1. Yes, you can use Child Care Relief Funds to transform your outdoor learning environment!  Child care relief funds can be used to make changes to your outdoor space. To learn more about how to use CCRF to improve your outdoor space, please see Investment Idea #4 from the Texas Workforce Commission. For more information about available child care relief funds, please visit Preparing for the Child Care Relief Fund.
  2. American Rescue Plan Act (ARPA) funds are available for Head Start programs for “purchasing or enhancing outdoor learning spaces, including nature-based learning and outdoor classrooms”. These funds can also be used to fund staff planning sessions on how or where to enhance your outdoor space, choosing outdoor learning curricula, or how to best use your outdoor learning environment. Funds can also pay for professional development about outdoor learning environments for Head Start staff. Separate from other Child Care Relief Funds, this is funding specifically for Head Start programs.
  3. Community support. Volunteers can provide no-cost labor. Businesses and community groups can donate materials, volunteers, or building expertise. OLE! Texas local chapters can provide guidance and connect you to resources. 
  4. Operational budget. Include outdoor space improvements as part of your yearly business operational budget to makes changes year after year if you can’t afford it all at once.
  5. Grants. Apply for small project grants along the way. Look for grants from statewide organizations like Texas Department of Agriculture, Texas Parks and Wildlife Department, Texas Education Agency, and Texas Children in Nature Network. Look for small project grants from different areas like natural resources, childhood development, physical activity, health, obesity prevention, child development, or environmental sustainability.   


Locate an OLE! Texas trained landscape designer using this database from Texas Tech Coalition for Natural Learning. Design your outdoor learning environment using the 12 best practices with your OLE! Texas trained landscape designer. The OLE! Texas design process promotes collaborative design involving by staff, classroom teachers, and can even include students!


Using your design, identify your first project and plan your workday(s). Choose the materials needed, for example choose child-friendly native plants using this guide from Texas Parks & Wildlife. Schedule paid labor or volunteers. Plan training for classroom teachers about how to use the outdoor learning environment with students.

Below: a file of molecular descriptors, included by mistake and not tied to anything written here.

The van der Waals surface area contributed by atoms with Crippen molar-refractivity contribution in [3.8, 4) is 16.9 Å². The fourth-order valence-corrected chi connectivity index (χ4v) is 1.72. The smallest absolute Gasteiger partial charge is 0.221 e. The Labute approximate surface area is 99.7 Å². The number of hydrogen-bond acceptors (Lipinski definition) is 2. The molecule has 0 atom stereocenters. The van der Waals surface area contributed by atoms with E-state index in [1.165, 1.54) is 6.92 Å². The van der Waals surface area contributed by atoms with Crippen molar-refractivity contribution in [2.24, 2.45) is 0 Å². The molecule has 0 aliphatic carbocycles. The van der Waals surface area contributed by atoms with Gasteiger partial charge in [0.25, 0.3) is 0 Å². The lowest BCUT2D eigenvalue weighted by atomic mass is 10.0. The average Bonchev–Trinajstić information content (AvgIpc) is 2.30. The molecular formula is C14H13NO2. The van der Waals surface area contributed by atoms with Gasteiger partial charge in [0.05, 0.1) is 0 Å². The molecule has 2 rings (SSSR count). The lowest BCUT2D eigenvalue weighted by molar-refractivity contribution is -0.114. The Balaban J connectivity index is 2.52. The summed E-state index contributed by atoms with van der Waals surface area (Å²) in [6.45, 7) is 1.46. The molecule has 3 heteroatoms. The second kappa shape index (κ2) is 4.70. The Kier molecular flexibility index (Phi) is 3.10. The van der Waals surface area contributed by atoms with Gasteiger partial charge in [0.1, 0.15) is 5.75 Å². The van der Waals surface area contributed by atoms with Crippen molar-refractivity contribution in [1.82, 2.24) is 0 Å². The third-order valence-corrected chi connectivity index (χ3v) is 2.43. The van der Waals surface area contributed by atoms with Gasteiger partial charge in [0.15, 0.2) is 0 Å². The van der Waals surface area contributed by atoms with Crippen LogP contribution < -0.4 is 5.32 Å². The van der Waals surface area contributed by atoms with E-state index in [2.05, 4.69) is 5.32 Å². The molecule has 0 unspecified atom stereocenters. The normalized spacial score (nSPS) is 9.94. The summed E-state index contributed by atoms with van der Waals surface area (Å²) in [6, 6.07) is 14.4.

Break ground and transform your outdoor space to unlock the long-term benefits!

Get Started

No matter how you choose to start, take action! Choose any action step below and you’ll be on your way to having a quality outdoor learning environment. 

  1. Choose one of the 12 best practices that make a high-quality outdoor learning environment and start a small, cost-effective project in your outdoor space to see how it goes!
  2. Start a list of funding sources, businesses, and organizations that can help you change your facility’s outdoor space into a quality outdoor learning environment.
  3. Spread the word about the importance and benefits of quality outdoor learning spaces and why it’s a good choice for your program to gain support from your ECE director, teachers, staff, and families.
  4. Join the ECE outdoor learning environment network through Texas Association for the Education of Young Children (Texas AEYC) and talk to other ECEs about OLE! Texas and their outdoor learning environments.
  5. Get professional clock hours learning about outdoor learning environments. See training opportunities in the Learn section above.
  6. Connect with an OLE! Texas local chapter nearest you to learn what they are doing and any ways they can help.
  7. Request design services from a trained OLE! Texas landscape designer to design and plan your quality outdoor learning environment. Reach out to a designer directly to see if they are available to work with you and to request a quote.

You can contact the DSHS Obesity Prevention Program at with questions or for more information.

External links to other sites are intended to be informational and do not have the endorsement of the Texas Department of State Health Services. These sites may not be accessible to people with disabilities.